Memorandum in Opposition - S.7006-A (May) / A.7768-A (Kelles)

S.7006-A (May) / A.7768-A (Kelles) - AN ACT to amend the public service law, in relation to certificate and permit conditions for dormant power generating facilities that are in layup or out of service

The Independent Power Producers of New York, Inc. (IPPNY) is a trade association representing companies involved in the competitive power supply industry in New York State and in the development of electric generating facilities, the generation, sale, and marketing of electric power, and the development of natural gas transmission facilities. IPPNY Member companies produce the majority of New York's electricity, utilizing hydro, nuclear, wind, natural gas, solar, energy storage, biomass, oil, and waste-to-energy.

IPPNY opposes S.7006-A (May) / A.7768-A (Kelles). This legislation is unclear and could have broader unintended consequences.

The legislation would change Article 10 of the Public Service Law, which is the State’s power plant siting law, by adding a new section to provide that an Article 10 certificate, along with air and water permits of the New York State Department of Environmental Conservation, cannot be transferred for power plants sited prior to 2012 that have provided notice of being “in lay-up or out of service.” The bill further provides that type of facility cannot use a fossil fuel without getting a new Article 10 certificate and air and water permits. The bill would take effect 180 days after enactment.

Existing Article 10 law provides that: “A certificate may be transferred, subject to the approval of the {Siting} board, to a person who agrees to comply with the terms, limitations and conditions contained therein.” Current law already provides oversight by requiring the approval of the Siting Board for transfer, and, therefore, this legislation is unnecessary. 

Additionally, the transfer of generating facilities and their permits is a well-established and necessary practice that supports the State’s interest to attract investment and keep permitted energy generation facilities available to meet the State’s energy needs as we increasingly transition to renewable energy sources. Moreover, given the global energy crisis and supply-side limitations, it is prudent and necessary to ensure existing generating sources may remain available to provide safe, reliable, and affordable energy to the people of New York State. This bill would undermine the State’s clean energy transition by prematurely restricting the availability of existing generation options today.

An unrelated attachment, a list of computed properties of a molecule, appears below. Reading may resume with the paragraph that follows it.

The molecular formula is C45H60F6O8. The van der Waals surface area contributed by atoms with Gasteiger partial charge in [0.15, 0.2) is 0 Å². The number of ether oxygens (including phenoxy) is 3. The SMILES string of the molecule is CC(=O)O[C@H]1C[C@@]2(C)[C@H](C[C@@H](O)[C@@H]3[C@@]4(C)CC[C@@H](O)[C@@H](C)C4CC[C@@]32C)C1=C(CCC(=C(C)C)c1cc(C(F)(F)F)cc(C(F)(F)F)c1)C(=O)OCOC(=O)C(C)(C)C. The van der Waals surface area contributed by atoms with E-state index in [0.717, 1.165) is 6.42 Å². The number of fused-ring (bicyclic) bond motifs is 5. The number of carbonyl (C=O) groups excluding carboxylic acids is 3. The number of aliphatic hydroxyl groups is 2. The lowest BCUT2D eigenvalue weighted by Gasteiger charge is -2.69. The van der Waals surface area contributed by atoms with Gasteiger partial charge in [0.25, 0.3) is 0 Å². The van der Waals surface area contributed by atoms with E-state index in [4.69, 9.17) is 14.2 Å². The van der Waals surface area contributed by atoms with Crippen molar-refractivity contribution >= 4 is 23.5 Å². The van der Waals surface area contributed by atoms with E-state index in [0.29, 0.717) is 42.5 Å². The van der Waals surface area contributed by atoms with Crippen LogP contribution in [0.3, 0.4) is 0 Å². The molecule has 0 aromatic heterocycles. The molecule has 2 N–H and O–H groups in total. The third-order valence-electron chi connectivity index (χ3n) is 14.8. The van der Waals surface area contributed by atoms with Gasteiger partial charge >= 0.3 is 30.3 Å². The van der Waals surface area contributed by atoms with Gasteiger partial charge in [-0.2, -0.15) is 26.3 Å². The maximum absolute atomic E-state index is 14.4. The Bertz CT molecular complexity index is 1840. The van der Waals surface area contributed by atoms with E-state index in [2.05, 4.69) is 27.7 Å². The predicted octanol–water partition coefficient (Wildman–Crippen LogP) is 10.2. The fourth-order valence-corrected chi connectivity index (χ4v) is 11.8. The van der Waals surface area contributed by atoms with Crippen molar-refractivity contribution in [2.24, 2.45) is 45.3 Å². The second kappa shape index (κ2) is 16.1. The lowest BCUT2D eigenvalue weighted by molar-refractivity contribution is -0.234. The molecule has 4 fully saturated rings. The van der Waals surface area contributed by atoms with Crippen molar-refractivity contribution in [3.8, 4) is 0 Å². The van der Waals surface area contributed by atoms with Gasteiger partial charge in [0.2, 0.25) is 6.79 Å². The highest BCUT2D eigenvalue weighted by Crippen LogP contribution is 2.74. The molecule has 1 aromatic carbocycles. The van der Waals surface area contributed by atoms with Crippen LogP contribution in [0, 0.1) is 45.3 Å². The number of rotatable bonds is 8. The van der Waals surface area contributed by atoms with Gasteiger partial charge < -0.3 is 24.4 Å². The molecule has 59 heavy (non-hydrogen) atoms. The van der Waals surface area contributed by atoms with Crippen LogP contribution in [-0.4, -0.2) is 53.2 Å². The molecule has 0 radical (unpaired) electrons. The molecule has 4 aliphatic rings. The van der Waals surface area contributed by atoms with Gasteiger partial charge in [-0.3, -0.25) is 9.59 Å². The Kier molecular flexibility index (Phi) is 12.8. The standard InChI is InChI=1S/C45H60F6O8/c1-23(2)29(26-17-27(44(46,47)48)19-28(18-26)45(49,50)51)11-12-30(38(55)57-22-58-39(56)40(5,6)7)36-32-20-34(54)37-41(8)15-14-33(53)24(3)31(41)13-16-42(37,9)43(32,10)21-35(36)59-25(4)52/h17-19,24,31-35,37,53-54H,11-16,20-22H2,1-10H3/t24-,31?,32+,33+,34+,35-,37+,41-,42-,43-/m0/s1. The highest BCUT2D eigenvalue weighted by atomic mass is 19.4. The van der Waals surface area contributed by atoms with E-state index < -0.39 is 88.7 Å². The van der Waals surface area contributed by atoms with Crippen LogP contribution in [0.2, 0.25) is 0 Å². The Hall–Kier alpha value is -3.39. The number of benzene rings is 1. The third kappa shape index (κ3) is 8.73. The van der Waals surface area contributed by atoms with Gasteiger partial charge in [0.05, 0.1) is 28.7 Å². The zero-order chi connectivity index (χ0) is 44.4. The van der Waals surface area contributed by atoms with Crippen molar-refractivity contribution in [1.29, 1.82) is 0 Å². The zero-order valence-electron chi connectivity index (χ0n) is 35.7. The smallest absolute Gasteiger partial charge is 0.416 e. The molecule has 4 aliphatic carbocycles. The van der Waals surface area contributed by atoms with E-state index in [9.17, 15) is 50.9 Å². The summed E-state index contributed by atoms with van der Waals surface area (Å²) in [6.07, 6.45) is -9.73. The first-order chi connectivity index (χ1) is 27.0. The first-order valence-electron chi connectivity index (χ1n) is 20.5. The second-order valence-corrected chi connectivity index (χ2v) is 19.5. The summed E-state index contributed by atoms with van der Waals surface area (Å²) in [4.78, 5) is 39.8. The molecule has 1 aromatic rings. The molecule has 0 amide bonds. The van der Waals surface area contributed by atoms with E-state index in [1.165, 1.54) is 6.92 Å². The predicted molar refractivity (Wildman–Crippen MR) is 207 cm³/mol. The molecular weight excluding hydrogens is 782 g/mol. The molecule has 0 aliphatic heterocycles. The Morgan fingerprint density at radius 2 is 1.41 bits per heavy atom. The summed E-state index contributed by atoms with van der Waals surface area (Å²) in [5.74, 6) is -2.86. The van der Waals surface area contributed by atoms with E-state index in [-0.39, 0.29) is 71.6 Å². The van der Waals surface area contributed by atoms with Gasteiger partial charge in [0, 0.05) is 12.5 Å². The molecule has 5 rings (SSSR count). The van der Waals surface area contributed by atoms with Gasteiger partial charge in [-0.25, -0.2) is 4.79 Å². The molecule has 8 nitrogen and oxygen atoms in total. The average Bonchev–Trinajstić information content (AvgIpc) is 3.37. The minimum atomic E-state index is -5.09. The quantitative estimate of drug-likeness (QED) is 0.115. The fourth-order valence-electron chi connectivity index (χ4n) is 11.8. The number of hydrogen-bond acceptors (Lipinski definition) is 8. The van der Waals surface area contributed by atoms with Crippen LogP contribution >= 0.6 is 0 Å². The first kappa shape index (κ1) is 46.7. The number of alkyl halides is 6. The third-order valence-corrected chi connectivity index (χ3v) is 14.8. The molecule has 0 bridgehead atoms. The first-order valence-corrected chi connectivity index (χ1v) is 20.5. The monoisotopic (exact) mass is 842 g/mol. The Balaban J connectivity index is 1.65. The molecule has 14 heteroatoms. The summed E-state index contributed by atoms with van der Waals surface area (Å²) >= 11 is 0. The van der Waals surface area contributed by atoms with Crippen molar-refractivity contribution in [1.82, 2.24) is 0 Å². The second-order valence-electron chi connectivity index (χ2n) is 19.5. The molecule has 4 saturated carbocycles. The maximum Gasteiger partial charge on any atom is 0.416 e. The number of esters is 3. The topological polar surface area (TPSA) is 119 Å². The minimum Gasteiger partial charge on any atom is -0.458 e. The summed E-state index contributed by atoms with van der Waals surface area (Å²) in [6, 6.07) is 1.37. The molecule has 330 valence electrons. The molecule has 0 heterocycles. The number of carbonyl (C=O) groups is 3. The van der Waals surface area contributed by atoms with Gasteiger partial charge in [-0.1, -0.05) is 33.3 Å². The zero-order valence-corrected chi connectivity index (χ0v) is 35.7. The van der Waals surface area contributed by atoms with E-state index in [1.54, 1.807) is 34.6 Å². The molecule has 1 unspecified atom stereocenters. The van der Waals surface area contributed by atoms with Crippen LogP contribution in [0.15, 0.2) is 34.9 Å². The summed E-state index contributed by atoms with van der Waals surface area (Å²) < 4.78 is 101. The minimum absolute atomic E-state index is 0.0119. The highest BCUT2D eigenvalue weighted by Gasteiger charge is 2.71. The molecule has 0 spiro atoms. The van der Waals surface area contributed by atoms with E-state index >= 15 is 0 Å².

Further, the New York State Public Service Commission has recognized that a facility that permanently retires requires a new Article 10 certificate. However, for facilities in layup or out of service, it would be unreasonable to preclude the transfer of certificates and air and water permits. A facility may be in temporary layup due to economics but would otherwise be able to come back into service, or it may require time to design, procure and implement significant facility upgrades and major repairs.

The legislation also could apply to facilities that are in forced outage due to a catastrophic event. At the direction of the New York Independent System Operator, these types of facilities could be required to submit a repair plan, and, if the facility is not immediately repairable and returned to service, it would go into a form of mothball that might conflict with the “in layup or out of service” provision under the legislation.

Because the legislation would impose a blanket prohibition on the transfer of any air and water permits, it could negatively impact not just the sale of an existing power plant, but also could be a barrier to sites being sold for redevelopment and other non-utility purposes.  Power plants are often important employers and local taxpayers in a community, and this bill could harm host communities by creating additional barriers for a site’s current use and make it more difficult to transfer and transition such industrial sites for redevelopment and productive reuse because certain existing permits may still be necessary for the management of the site during the transition.

For the reasons stated above, IPPNY opposes S.7006-A (May) / A.7768-A (Kelles).

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